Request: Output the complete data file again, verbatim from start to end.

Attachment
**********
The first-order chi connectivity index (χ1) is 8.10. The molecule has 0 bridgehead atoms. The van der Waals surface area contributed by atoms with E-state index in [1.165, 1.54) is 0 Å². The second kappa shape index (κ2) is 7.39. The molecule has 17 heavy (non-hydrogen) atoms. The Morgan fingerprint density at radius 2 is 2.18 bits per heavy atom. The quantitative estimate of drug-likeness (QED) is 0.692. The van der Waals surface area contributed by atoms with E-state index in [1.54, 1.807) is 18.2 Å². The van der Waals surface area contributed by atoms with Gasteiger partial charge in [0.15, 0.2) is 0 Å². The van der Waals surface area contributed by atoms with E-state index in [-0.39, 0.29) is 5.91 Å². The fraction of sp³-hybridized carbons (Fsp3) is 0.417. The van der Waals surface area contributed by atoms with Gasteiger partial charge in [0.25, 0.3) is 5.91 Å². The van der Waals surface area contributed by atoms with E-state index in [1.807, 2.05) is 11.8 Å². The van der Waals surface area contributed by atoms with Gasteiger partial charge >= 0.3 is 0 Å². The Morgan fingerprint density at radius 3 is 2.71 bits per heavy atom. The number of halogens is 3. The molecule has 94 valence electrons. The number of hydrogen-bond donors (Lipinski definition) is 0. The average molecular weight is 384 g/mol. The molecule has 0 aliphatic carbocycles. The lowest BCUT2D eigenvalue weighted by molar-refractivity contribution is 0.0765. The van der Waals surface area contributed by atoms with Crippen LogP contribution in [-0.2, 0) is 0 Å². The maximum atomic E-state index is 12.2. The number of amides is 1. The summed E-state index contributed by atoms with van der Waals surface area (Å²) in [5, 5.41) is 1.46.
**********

The first-order chi connectivity index (χ1) is 8.10. The molecule has 0 bridgehead atoms. The van der Waals surface area contributed by atoms with E-state index in [1.165, 1.54) is 0 Å². The second kappa shape index (κ2) is 7.39. The molecule has 17 heavy (non-hydrogen) atoms. The Morgan fingerprint density at radius 2 is 2.18 bits per heavy atom. The quantitative estimate of drug-likeness (QED) is 0.692. The van der Waals surface area contributed by atoms with E-state index in [1.54, 1.807) is 18.2 Å². The van der Waals surface area contributed by atoms with Gasteiger partial charge in [0.15, 0.2) is 0 Å². The van der Waals surface area contributed by atoms with E-state index in [-0.39, 0.29) is 5.91 Å². The fraction of sp³-hybridized carbons (Fsp3) is 0.417. The van der Waals surface area contributed by atoms with Gasteiger partial charge in [0.25, 0.3) is 5.91 Å². The van der Waals surface area contributed by atoms with E-state index in [1.807, 2.05) is 11.8 Å². The van der Waals surface area contributed by atoms with Gasteiger partial charge >= 0.3 is 0 Å². The Morgan fingerprint density at radius 3 is 2.71 bits per heavy atom. The number of halogens is 3. The molecule has 94 valence electrons. The number of hydrogen-bond donors (Lipinski definition) is 0. The average molecular weight is 384 g/mol. The molecule has 0 aliphatic carbocycles. The lowest BCUT2D eigenvalue weighted by molar-refractivity contribution is 0.0765. The van der Waals surface area contributed by atoms with Crippen LogP contribution in [-0.2, 0) is 0 Å². The maximum atomic E-state index is 12.2. The number of amides is 1. The summed E-state index contributed by atoms with van der Waals surface area (Å²) in [5, 5.41) is 1.46.